Researchers from UCLA in the US, have created a new nanoparticle delivery system to allow water-insoluble drugs to be released into cancer cells.
The new research, to be published in later this month in the journal 'Small', used porous silica-based nanoparticles to deliver various water-insoluble drugs, such as the anticancer drug camptothecin (CPT) to human cancer cells.
The study was led by Professor Fuyu Tamanoi, professor of microbiology, immunology and molecular genetics at UCLA and Jeffrey Zink, professor of chemistry and biochemistry at UCLA.
"In order to be used on humans, current cancer therapies such as CPT or Taxol, which are poorly water soluble, must be mixed with organic solvents in order to be delivered into the body," said Tamanoi.
"These elements produce toxic side effects and in fact decrease the potency of the cancer therapy."
Various approaches to overcome the delivery problems associated with drugs with poor water solubility have included using pegylated polymers, liposomal or albumin-based nanoparticles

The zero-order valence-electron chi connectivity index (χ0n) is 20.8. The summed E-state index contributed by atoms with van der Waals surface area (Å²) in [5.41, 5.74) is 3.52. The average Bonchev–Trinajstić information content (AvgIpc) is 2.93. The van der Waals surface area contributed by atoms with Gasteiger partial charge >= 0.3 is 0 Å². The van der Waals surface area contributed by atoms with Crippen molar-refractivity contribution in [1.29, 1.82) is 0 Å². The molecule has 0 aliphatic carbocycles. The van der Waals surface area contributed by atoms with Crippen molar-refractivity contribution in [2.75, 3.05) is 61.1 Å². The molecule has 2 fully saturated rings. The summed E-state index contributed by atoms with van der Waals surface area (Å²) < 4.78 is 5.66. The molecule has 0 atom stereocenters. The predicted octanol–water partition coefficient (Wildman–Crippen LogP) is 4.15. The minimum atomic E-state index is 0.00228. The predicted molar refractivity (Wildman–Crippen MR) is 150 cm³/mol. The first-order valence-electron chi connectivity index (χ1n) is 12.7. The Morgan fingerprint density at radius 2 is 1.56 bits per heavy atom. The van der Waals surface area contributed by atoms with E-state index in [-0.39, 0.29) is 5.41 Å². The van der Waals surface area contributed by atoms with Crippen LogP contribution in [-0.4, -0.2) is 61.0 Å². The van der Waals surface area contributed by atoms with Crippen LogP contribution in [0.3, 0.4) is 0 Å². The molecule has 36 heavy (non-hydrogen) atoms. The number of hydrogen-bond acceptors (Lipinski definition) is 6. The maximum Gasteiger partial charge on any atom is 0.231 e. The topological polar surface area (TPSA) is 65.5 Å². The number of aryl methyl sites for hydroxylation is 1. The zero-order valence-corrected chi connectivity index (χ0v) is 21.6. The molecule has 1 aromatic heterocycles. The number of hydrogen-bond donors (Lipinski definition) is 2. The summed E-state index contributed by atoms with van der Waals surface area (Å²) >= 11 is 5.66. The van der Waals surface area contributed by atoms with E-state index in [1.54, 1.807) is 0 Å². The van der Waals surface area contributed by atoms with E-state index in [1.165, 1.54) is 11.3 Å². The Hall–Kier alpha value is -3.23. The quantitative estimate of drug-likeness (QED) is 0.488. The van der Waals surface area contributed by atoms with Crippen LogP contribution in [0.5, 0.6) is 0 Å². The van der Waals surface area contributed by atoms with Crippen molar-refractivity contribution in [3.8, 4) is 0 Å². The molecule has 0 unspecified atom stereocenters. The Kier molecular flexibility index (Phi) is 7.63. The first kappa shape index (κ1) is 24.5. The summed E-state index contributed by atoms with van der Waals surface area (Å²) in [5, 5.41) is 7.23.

"Silica nanomaterials show promise for delivering CPT and other water-insoluble drugs," said Tamanoi.
"We have successfully loaded hydrophobic anticancer drugs into mesoporous nanoparticles and delivered them into human cancer cells to induce cell death."
The researchers closed the pores by constructing a structure that could be opened by external stimuli to control the release of the drug at the targeted organs.
"The beauty of our findings is that these nanoparticles are biocompatible, contain tubular pores and are relatively easy to modify," said Zink.
"Additional modification by attaching a ligand against a cancer-cell-specific receptor can make the nanoparticles recognisable by cancer cells."
By making the nanoparticles recognisable to cancer cells and functionalising them so that they only release the drugs in the vicinity of the cancerous cells, not only will the water solubility issue be overcome, but also the toxicity of the drugs should be reduced.
CPT itself has been shown to adversely affect patients by causing cystitis and many chemically related analogues that exhibit lower toxicity and enhanced therapeutic potency have been developed.
These include GlaxoSmithKline's Hycamtin (topotecan) and Pfizer's Camptostar (irinotecan) which is also known as CPT-11.